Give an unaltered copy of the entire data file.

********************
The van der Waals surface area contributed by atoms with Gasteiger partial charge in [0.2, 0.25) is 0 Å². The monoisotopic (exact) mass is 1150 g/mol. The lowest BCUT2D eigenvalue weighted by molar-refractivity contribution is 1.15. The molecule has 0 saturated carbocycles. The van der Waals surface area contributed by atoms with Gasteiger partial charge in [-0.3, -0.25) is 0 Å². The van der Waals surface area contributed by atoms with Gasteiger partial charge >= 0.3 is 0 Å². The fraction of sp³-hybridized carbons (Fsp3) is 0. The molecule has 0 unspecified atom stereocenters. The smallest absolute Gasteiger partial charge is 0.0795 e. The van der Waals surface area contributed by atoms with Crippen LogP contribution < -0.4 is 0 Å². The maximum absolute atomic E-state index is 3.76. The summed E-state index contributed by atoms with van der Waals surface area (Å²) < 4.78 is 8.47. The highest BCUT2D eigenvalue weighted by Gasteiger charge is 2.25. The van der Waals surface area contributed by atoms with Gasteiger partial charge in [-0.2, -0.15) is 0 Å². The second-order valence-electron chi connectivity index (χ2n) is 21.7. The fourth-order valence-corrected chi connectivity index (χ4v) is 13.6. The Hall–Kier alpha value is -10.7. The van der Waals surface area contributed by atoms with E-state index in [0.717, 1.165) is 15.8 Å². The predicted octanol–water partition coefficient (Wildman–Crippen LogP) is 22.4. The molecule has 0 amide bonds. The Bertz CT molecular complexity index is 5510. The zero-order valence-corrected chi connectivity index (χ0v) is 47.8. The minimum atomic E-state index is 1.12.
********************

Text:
The van der Waals surface area contributed by atoms with Gasteiger partial charge in [0.2, 0.25) is 0 Å². The monoisotopic (exact) mass is 1150 g/mol. The lowest BCUT2D eigenvalue weighted by molar-refractivity contribution is 1.15. The molecule has 0 saturated carbocycles. The van der Waals surface area contributed by atoms with Gasteiger partial charge in [-0.3, -0.25) is 0 Å². The van der Waals surface area contributed by atoms with Gasteiger partial charge >= 0.3 is 0 Å². The fraction of sp³-hybridized carbons (Fsp3) is 0. The molecule has 0 unspecified atom stereocenters. The smallest absolute Gasteiger partial charge is 0.0795 e. The van der Waals surface area contributed by atoms with Crippen LogP contribution < -0.4 is 0 Å². The maximum absolute atomic E-state index is 3.76. The summed E-state index contributed by atoms with van der Waals surface area (Å²) < 4.78 is 8.47. The highest BCUT2D eigenvalue weighted by Gasteiger charge is 2.25. The van der Waals surface area contributed by atoms with Gasteiger partial charge in [-0.2, -0.15) is 0 Å². The second-order valence-electron chi connectivity index (χ2n) is 21.7. The fourth-order valence-corrected chi connectivity index (χ4v) is 13.6. The Hall–Kier alpha value is -10.7. The van der Waals surface area contributed by atoms with E-state index in [0.717, 1.165) is 15.8 Å². The predicted octanol–water partition coefficient (Wildman–Crippen LogP) is 22.4. The molecule has 0 amide bonds. The Bertz CT molecular complexity index is 5510. The zero-order valence-corrected chi connectivity index (χ0v) is 47.8. The minimum atomic E-state index is 1.12.